While Jesus decides to head to the Mount of Olives to pray, he continues teaching. He informs the disciples that they will be scattered by the very action of Christ’s death. In word, they want to stay obedient, with Peter leading the pack. All of them, except Judas who had already left to set into motion his betrayal, agree that they will never deny Jesus. We know that does not hold true and they will sit in disbelief for three days with the thought of what has occurred on the cross.
So, what struck me in this particular scripture selection? Jesus praying in Gethsemane. Being in the Holy Land last January has given me a new perspective. Walking the same paths of Jesus has ingrained the gospel story much deeper within me. Being among centuries old olive trees and seeing a glimpse of what Jesus probably had seen is breathtaking. I actually had to run to catch up with our group when we were at the Mount of Olives because I got caught up in prayer in the church that is now located there.
Listening to Jesus’ prayer in Gethsemane reveals a fear and hesitation on his part. Jesus is even questioning the coming events and if the cup can be taken away from him, he would rejoice. In what appears to be his fear, one can fully witness the human Jesus. A humanity that connects with the very creation that he came to be with in his birth. In Jesus’ reluctance, I feel closer to him and also some assurance that when I have to face things reluctantly, I am not alone.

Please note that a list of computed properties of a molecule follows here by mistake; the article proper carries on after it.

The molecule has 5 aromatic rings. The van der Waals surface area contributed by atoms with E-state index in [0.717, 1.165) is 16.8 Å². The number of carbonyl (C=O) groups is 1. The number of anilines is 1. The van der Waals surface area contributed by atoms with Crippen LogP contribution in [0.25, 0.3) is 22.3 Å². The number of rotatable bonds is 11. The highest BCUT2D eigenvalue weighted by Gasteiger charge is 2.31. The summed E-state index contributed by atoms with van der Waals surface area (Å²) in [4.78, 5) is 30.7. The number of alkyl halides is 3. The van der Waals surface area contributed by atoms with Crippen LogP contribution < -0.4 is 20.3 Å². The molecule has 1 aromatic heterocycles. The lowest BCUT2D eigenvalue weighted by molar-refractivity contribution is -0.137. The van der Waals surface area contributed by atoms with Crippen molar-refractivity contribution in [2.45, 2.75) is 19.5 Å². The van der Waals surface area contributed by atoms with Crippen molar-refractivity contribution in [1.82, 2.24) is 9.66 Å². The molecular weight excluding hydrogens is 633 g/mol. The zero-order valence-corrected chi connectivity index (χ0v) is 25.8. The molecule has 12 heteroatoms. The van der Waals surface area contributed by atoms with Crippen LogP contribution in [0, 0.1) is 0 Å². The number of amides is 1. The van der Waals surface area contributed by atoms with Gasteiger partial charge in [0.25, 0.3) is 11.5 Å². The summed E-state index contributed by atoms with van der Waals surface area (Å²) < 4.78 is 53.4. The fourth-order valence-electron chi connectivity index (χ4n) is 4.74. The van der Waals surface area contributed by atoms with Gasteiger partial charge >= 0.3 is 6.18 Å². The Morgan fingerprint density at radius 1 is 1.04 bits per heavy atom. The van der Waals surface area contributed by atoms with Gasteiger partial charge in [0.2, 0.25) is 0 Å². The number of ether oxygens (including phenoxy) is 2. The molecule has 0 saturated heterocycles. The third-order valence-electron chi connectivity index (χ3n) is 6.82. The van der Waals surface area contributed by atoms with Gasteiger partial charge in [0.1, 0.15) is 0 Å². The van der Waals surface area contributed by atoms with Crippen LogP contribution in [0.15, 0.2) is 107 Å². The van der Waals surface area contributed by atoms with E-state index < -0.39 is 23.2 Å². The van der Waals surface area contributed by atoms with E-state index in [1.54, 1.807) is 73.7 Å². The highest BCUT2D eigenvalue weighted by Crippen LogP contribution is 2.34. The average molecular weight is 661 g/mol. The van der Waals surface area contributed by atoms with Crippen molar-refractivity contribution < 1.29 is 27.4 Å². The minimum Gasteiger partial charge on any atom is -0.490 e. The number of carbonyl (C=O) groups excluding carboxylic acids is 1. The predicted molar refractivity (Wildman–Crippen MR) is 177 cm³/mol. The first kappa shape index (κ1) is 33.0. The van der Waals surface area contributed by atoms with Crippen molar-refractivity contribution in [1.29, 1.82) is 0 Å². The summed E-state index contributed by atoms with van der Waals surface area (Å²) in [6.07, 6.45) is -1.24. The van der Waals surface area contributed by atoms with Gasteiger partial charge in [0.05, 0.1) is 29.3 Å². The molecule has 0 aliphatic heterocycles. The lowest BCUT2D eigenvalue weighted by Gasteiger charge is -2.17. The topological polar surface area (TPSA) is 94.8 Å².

It is in his prayers in Gethsemane that Jesus turns himself over to true obedience. He said, “Abba, Father, for you all things are possible; remove this cup from me; yet, not what I want, but what you want.” While Jesus may be hesitant and perhaps a little reluctant of his impending arrest and crucifixion, he knows God’s will be done. Amid his obedience, he is already sensing the disciples are starting to step away. They cannot even stay awake for him as they wait.